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One more argument in this respect is that the CBT policy-making is capable of the quantification of working skills. This approach enables governments as well as practitioners within industries to provide a sophisticated system of the accountability in regard to the performance at the workplace (TAFE, 2014). Adverse economic conditions were in a strong need for the development of best manufacture, production, and servicing practice, which is why competency-based training was the best solution, especially in terms of the foundation of a new framework for policy-making. As a result, the national system of training packages was introduced. Thus, it meant the alignment of CBT methodologies with the governmentally approved Australian Qualifications Framework (TAFE, 2014). In such a way, competency-based training was implemented on the level of policies and frameworks. In spite of the fact that those aspects were the hardest obstacle, in fact, they motivated the government to take actions and completely deploy CBT practices in environments of the professional education and training.

Eventually, competency-based training is not limited to a particular time frame, so that a student can proceed on a higher level of competency as soon as he or she is eligible for that (TAFE, 2014). A student, who has successfully completed a related test, is able to proceed on the further training of much complicated professional competences. It is hard to argue that narrowing of the educational scope as well as a possibility to advance the professional knowledge motivates many students in terms of focusing on their professional fulfilment. Therefore, national industries and spheres of services can be supplied with new workplace-educated employees within shorter periods. This aspect was also crucial for the Australian economy, and CBT satisfied this requirement to a desired extent. At any rate, CBT had to be implemented owing to substantially crucial issues, but a possibility of the intensive growth of employment was also a determining factor in favour of introducing competency-based training.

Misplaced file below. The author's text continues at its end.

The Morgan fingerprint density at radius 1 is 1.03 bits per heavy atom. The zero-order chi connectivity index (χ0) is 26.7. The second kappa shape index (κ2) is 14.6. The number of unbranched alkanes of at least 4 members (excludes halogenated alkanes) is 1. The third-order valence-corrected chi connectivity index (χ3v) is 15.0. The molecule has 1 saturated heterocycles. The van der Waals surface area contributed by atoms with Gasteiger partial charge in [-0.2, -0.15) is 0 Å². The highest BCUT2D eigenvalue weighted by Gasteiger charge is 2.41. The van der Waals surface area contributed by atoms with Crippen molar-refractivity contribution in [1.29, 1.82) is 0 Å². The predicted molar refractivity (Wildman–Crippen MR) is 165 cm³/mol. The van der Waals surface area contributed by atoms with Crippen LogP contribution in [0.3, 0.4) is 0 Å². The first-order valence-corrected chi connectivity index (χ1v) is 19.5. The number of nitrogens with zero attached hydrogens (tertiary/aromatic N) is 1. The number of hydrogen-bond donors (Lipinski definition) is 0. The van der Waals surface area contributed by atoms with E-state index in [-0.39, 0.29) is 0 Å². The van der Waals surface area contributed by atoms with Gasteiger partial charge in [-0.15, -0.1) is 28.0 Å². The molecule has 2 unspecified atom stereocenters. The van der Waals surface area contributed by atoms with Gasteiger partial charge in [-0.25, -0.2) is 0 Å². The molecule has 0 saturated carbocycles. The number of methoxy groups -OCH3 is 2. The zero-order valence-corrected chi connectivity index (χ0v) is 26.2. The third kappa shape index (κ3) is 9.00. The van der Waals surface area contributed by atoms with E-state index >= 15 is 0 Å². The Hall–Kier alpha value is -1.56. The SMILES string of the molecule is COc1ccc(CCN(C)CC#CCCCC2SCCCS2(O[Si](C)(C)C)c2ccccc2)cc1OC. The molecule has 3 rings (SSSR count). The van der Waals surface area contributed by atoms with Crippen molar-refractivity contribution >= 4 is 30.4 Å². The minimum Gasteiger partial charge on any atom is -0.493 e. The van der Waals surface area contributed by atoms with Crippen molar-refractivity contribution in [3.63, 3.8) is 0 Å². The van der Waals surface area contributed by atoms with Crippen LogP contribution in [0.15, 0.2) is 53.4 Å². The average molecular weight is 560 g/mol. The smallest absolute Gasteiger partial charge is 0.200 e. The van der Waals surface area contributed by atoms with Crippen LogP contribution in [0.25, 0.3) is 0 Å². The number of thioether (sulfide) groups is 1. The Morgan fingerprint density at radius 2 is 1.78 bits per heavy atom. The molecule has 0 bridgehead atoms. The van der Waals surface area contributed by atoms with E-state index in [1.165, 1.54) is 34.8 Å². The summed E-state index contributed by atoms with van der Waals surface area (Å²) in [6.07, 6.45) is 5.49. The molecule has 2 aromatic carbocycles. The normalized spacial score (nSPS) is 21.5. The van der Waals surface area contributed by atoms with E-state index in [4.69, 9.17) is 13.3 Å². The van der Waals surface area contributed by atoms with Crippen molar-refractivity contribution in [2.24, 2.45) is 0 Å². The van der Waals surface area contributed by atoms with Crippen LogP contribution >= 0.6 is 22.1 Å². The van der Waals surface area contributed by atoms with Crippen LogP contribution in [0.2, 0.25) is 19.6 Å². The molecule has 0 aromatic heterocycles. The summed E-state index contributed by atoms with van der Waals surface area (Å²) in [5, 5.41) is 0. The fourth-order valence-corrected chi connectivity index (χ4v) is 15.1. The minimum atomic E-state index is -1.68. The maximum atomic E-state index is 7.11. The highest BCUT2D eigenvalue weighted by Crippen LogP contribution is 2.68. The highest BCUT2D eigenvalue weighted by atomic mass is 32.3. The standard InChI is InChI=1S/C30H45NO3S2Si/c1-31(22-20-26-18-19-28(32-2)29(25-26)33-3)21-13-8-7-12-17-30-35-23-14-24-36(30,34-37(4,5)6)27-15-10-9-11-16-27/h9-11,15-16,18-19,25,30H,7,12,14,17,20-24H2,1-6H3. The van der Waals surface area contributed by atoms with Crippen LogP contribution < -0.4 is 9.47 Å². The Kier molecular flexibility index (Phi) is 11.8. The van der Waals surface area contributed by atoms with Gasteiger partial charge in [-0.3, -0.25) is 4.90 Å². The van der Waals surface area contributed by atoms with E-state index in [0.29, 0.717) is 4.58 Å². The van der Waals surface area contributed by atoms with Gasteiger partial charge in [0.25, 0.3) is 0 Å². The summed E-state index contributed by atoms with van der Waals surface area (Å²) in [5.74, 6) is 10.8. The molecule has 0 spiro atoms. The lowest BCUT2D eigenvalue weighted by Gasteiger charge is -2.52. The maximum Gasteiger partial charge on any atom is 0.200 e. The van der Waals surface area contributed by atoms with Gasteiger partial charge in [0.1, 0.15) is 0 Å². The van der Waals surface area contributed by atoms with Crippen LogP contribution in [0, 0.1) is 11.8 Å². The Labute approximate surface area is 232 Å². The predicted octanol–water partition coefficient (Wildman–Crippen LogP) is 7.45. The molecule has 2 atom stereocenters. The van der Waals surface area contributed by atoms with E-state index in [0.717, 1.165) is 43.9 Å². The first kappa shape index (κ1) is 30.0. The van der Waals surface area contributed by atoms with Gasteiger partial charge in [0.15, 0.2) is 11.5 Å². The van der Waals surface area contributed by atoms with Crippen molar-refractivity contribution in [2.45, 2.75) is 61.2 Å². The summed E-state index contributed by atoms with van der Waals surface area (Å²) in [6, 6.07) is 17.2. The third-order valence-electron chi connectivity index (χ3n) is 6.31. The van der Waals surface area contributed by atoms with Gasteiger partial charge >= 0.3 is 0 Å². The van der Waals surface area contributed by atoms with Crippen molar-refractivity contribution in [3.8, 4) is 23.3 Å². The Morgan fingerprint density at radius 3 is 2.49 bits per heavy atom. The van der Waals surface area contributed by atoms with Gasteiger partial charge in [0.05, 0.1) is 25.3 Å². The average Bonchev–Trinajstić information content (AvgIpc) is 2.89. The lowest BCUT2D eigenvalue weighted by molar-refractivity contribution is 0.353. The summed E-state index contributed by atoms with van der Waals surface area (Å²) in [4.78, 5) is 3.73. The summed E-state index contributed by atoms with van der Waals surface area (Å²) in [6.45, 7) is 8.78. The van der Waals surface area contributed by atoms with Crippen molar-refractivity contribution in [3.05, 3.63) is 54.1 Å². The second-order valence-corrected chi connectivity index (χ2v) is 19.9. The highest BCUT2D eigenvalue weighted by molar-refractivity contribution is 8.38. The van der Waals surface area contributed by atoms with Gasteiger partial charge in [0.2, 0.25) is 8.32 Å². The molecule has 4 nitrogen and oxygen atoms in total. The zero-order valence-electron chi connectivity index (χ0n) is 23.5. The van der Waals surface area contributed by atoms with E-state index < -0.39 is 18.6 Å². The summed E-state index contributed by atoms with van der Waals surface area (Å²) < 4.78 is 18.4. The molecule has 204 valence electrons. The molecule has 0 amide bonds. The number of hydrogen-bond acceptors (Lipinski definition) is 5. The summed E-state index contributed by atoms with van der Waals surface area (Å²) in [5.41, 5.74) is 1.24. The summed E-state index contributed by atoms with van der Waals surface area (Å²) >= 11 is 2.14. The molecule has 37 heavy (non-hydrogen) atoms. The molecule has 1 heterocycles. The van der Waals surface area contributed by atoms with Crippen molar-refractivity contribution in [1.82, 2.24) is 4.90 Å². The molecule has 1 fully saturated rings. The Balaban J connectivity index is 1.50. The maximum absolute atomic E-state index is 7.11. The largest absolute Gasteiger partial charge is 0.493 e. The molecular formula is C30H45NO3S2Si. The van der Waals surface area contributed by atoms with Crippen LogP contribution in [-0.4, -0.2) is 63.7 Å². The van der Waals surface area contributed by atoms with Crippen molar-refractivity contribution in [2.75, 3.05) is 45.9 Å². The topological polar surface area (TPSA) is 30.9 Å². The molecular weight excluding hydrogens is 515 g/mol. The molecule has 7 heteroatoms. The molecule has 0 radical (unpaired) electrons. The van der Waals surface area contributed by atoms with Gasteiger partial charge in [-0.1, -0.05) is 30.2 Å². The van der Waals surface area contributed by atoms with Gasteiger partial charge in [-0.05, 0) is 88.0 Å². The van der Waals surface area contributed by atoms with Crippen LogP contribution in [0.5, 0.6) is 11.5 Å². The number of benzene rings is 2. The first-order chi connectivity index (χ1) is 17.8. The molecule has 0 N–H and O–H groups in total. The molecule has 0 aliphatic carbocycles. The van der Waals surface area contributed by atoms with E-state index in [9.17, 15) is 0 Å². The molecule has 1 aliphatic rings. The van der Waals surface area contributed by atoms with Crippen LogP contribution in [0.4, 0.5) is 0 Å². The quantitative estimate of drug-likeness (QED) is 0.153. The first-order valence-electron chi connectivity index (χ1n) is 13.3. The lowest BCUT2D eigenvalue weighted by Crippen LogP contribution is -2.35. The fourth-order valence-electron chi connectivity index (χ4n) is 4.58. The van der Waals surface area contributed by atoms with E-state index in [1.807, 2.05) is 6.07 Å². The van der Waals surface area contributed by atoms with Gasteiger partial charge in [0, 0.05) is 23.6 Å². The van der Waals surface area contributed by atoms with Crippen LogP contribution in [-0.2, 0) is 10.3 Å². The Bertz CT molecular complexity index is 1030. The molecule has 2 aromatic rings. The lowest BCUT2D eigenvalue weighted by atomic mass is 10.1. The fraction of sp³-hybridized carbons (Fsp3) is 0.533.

Consequently, the rationale for introducing competency-based practices in Australia was based on the following pillars. First of all, there was a need for a better productivity and enhancement of the national economy in relation to the quality of workforce performance and more knowledge-driven approaches to manufacture and servicing. Thus, a need for the deployment of a new methodology for vocational education and training as well as their assessment was also an essential consideration in that regard. The development of a comprehensive policy-making motivated the government for implementation of National Qualifications Framework. Besides, an evident advantage in regard to the intensive support of the national economy with a regular flow of the empirically-conscious workforce played a key role in choosing of CBT.

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Research of the Literature

In regard to the relevant literature on the subject of competency-based training in Australia, it is fair to pay attention to the work written by Clemans and Rushbrook (2011). Their research focuses on the discussion of four main aspects of CBT in Australia: historic context, mapping of CBT enhancement in Australian practical environments, issues related to training and learning, and points of a potential advancement of CBT practice in Australia. The main finding of the work argues that the Australian government can manage to successfully implement a competency-based practice in relation to its primary purposes, while coherent limitations on the learning process are still present (Clemans & Rushbrook, 2011). It is certainly true that since the assurance in the education quality still varies, a particular attention is paid to education of learners.

On a separate note, the significance of the study cannot be denied, because it provides a historic narrative for the implementation of CBT (Clemans & Rushbrook, 2011). In general, a historic perspective can be recognised as an underpinning factor of the CBT rationale. Thus, mapping of competency-based training in the Australian context is also appropriate. Many educators and practitioners expressed their resentment concerning drastic reforms in VET policies, so that presenting CBT advantageous outcomes on a large scale justified its implementation to a global extent (Clemans & Rushbrook, 2011). In addition, the significance of the study can be traced in suggestions of potential ways of the enhancement of CBT in the contemporary economic context of Australia.

It is appropriate to make a general comment on the fact that competency-based training played a significant role in overcoming the economic recession in Australia, despite all the obstacles posed with a choice of a relevant framework and scope of practice for training and assessment of trainees as well as educators. Therefore, competency-based training was successfully implemented in Australia, even though some practitioners demonstrated a certain resistance to a drastic change. This evidence is quite natural, since considerable changes are always perceived with a negative attitude by a particular entity. Furthermore, practitioners and educators had sound reasons for their refusal, as a meaningful methodology and training package were not implemented in time. Consequently, CBT played its vital role in the national economy of Australia and provided a profound expertise for a future policy-making in the sphere of vocational education and training.